King's Lynn Bookkeepers

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Guild hall in Kings Lynn 02

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Kings Lynn Factfile:

Kings Lynn Location: Norfolk, Eastern England, Eastern England, UK.

Kings Lynn Postcode: PE30

Dialling Code for Kings Lynn: 01553

Kings Lynn Population: 42,800 (Census of 2011)

Kings Lynn Ordnance Survey Map Reference: TF62390

At first referred to as Lynn or Lin (and later as Bishop's Lynn), the dynamic market town and port of King's Lynn, Norfolk was at one time among the most important ports in Britain. King's Lynn now has a populace of approximately 42,800 and draws in a fairly large amount of visitors, who head there to soak in the background of this fascinating place and to enjoy its various excellent tourist attractions and events. The name "Lynn" very likely comes from the Celtic for "lake or pool" and undoubtedly signifies the truth that the area once was covered by a considerable tidal lake.

King's Lynn is placed beside the Wash in East Anglia, that recognizable bite from the east coast of England where in the early thirteenth century, King John supposedly lost all his Crown Jewels. He had been treated to a feast by the citizens of Lynn (as it was called at that time), then a growing port, but was scuppered by a fast rising high tide as he headed west over perilous mud flats on the way to Newark and the treasures were lost on the mud flats. Not long after this, he died of a surfeit of peaches (or a surfeit of lampreys) according to which narrative you trust. These days the town was always a natural centre, the centre for business betwixt the Midlands and the eastern counties, the train terminus of the Ely, Cambridge, London main line, and also the bridging point that binds 'high' Norfolk stretching toward the city of Norwich to the east, and 'low' Norfolk, the flat marshes and fenlands south of the Wash.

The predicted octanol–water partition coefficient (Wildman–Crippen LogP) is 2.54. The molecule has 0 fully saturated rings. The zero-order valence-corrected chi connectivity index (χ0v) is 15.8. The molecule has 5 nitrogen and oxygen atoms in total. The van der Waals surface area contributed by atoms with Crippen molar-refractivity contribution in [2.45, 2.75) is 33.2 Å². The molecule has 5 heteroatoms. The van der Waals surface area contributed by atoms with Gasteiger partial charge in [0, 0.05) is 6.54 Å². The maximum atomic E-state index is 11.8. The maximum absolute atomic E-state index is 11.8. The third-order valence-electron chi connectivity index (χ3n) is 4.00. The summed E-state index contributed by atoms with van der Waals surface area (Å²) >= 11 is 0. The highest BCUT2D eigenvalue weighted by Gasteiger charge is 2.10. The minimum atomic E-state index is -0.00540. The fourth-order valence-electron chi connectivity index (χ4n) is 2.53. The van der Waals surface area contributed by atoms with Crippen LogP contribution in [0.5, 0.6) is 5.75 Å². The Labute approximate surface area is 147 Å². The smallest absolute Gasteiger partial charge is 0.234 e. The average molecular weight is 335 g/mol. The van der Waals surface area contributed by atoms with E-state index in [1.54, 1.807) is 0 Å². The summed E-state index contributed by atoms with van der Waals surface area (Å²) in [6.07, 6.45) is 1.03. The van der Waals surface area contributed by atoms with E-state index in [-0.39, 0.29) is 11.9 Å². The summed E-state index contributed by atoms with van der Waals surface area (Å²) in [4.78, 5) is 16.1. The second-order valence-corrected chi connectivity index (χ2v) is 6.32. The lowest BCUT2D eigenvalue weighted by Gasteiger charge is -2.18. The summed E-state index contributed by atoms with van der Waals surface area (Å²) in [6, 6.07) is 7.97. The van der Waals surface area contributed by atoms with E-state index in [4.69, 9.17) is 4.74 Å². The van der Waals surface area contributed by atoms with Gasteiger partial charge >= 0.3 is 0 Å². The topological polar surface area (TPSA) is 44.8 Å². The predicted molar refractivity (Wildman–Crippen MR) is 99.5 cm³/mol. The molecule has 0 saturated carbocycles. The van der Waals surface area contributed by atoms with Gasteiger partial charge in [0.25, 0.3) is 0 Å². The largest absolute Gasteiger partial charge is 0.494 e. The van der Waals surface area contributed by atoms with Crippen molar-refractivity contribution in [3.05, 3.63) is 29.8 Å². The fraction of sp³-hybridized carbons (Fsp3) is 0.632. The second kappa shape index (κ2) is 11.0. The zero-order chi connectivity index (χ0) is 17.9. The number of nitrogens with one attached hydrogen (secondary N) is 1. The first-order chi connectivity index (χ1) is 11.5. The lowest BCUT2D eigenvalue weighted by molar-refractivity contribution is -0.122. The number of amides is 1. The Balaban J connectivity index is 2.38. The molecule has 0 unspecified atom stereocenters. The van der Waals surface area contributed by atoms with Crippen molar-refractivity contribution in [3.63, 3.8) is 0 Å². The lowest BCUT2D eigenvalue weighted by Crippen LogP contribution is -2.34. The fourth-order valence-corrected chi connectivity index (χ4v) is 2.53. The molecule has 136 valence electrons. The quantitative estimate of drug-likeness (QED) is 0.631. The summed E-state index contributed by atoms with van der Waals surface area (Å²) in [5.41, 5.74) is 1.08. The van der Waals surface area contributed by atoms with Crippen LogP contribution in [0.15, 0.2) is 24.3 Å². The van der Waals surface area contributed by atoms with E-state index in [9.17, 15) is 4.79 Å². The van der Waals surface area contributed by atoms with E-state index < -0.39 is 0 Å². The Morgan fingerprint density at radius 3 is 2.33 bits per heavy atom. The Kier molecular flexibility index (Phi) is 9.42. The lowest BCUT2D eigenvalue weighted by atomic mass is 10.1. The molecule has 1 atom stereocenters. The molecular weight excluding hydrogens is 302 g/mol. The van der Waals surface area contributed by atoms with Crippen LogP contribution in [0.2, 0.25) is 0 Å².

Kings-lynn-river-great-ouseKing's Lynn's royal connections are deeper currently compared with King John's era. Several kilometers away to the north-east is Sandringham House, a private estate owned by the Queen. King's Lynn itself is placed chiefly on the east bank of the River Great Ouse estuary. A number of the streets close to the river, especially the ones near the St Margaret's Minster Church, are pretty much the same as they were a couple of centuries ago.

If you're searching for a focal point in the town then it would very likely be the old Tuesday Market Place , specially in modern times since Corn Exchange has been remodeled into a significant centre of entertainment. Just about all of the buildings here are Victorian or even earlier than this. These buildings include the exceptional Duke's Head Hotel, erected in 1683, and a grade II listed building since 1951, the Corn Exchange (1854) and the Globe Hotel (originally constructed in 1650).

The Story of King's Lynn Norfolk - Possibly to start with a Celtic community, and most certainly settled in Anglo Saxon times it was identified just as Lun in the Domesday Book (1086), and held by Bishop Almer of Elmham. The town only became known as King's Lynn in the 16th C, and had previously been called Bishop's Lynn (and only Lynn before this), the Bishop's aspect of the name was assigned because it was controlled by a Bishop, who founded a Benedictine priory there in 1095, and it was the Bishop who first allowed the town the charter to hold a weekly street market in 1101. It was in addition at close to this time period that the Church of St Margaret was built.

Bishop's Lynn slowly and gradually evolved into a vital trading centre and port, with products like salt, grain and wool shipped out by way of the port. By the time the 14th century arrived, Bishop's Lynn was among the main ports in the British Isles and a lot of commerce was done with members of the Hanseatic League (Germanic and Baltic merchants), and the Hanseatic Warehouse being constructed for them in 1475.

Bishop's Lynn struggled with a pair of major calamities during the 14th century, the first in the form of a horrible fire which demolished large areas the town, and secondly with the Black Death, a plague which resulted in the the loss of approximately fifty percent of the town's residents in the time period 1348-49. In 1537, at the time of Henry the Eighth, Bishop's Lynn came under the control of the king as opposed to a bishop and was after that identified as King's Lynn, one year afterwards Henry also shut down the Benedictine Priory during his Dissolution of the Monasteries (1536 to 1541).